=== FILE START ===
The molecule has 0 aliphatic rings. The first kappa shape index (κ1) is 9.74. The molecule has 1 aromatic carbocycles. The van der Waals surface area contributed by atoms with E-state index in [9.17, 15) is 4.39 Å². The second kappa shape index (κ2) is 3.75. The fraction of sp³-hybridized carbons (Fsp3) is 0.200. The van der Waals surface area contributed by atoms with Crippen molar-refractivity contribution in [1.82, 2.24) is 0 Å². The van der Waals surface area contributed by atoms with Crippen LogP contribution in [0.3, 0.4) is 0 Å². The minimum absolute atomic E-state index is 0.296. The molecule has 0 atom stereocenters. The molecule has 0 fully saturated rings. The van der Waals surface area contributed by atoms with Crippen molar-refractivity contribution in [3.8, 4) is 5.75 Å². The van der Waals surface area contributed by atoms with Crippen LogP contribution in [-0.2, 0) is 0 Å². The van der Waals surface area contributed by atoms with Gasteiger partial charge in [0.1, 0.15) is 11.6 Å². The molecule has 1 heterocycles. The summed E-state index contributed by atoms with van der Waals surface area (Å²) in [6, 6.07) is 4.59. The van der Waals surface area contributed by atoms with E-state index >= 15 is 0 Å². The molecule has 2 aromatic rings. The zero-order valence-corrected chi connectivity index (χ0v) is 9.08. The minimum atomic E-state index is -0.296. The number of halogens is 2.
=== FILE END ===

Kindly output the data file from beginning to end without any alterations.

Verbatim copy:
The molecule has 0 aliphatic rings. The first kappa shape index (κ1) is 9.74. The molecule has 1 aromatic carbocycles. The van der Waals surface area contributed by atoms with E-state index in [9.17, 15) is 4.39 Å². The second kappa shape index (κ2) is 3.75. The fraction of sp³-hybridized carbons (Fsp3) is 0.200. The van der Waals surface area contributed by atoms with Crippen molar-refractivity contribution in [1.82, 2.24) is 0 Å². The van der Waals surface area contributed by atoms with Crippen LogP contribution in [0.3, 0.4) is 0 Å². The minimum absolute atomic E-state index is 0.296. The molecule has 0 atom stereocenters. The molecule has 0 fully saturated rings. The van der Waals surface area contributed by atoms with Crippen molar-refractivity contribution in [3.8, 4) is 5.75 Å². The van der Waals surface area contributed by atoms with Crippen LogP contribution in [-0.2, 0) is 0 Å². The van der Waals surface area contributed by atoms with Gasteiger partial charge in [0.1, 0.15) is 11.6 Å². The molecule has 1 heterocycles. The summed E-state index contributed by atoms with van der Waals surface area (Å²) in [6, 6.07) is 4.59. The van der Waals surface area contributed by atoms with E-state index >= 15 is 0 Å². The molecule has 2 aromatic rings. The zero-order valence-corrected chi connectivity index (χ0v) is 9.08. The minimum atomic E-state index is -0.296. The number of halogens is 2.